The cost of aluminum futures on the London Metal Exchange has risen to its highest level since 2011. Global aluminum supplies are at risk because of US sanctions against Russian producer RUSAL.
On Monday, the metal went up to $2,377.50 per ton, setting a new seven-year record. Over the past week, its value increased by 12 percent.
In early April, Washington extended anti-Russian sanctions. The updated blacklist includes major Russian aluminum producer RUSAL. On Monday, the company’s shares touched an all-time low, and analysts worried that it would be forced to cut production.
“We have a potential scenario where US and European markets will be shut off to RUSAL, and they’ll be forced to redirect units to clients in other markets,” Nicholas Snowdon, a metals analyst at Deutsche Bank AG, told Bloomberg.
“Doing the maths, that’s going to pose significant challenges, and there’s clear potential that they’ll have to cut production,” he said.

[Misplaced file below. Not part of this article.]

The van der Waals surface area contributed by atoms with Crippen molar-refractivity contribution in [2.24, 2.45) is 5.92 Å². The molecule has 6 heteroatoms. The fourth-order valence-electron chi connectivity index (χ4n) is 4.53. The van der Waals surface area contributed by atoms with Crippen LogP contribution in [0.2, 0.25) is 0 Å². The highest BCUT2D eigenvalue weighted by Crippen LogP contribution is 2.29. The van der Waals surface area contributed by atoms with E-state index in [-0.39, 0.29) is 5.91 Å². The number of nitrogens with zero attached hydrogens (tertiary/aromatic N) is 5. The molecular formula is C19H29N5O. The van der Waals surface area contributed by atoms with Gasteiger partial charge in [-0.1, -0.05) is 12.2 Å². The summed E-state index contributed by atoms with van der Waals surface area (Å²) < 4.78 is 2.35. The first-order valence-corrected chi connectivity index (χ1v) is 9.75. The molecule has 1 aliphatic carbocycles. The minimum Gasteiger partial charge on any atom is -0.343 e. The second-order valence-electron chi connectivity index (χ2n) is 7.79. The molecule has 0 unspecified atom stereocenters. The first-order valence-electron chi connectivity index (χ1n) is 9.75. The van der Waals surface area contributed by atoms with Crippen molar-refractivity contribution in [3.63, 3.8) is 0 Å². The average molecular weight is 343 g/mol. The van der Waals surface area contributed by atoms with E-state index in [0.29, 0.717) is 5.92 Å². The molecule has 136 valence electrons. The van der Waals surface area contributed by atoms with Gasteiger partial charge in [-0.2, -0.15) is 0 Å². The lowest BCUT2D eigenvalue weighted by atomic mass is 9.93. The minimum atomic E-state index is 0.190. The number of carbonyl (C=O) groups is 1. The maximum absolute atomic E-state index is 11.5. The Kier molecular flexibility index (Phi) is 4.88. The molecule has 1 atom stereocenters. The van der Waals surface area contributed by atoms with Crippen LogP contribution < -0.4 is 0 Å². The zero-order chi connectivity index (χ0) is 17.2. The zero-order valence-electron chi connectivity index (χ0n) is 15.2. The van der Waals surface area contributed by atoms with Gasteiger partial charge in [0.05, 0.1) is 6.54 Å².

Russia’s aluminum association told Eyes On Events that sanctions against RUSAL are likely to hurt many Western countries as well. “The high price of aluminum, which is the result of the largest player's withdrawal from the market, will slow economic growth and affect the competitiveness of export-oriented European industries like automotive industry and other transport engineering. Germany can suffer the most,” the association said in a comment.
“The Russian metal is in demand all over the world, therefore the consequences of sanctions for the economies of other countries have yet to be assessed. But certainly, American sanctions will hit many countries, first of all, it will hit the competitiveness and generally profitability of such industries as automotive and machine building,” it added.
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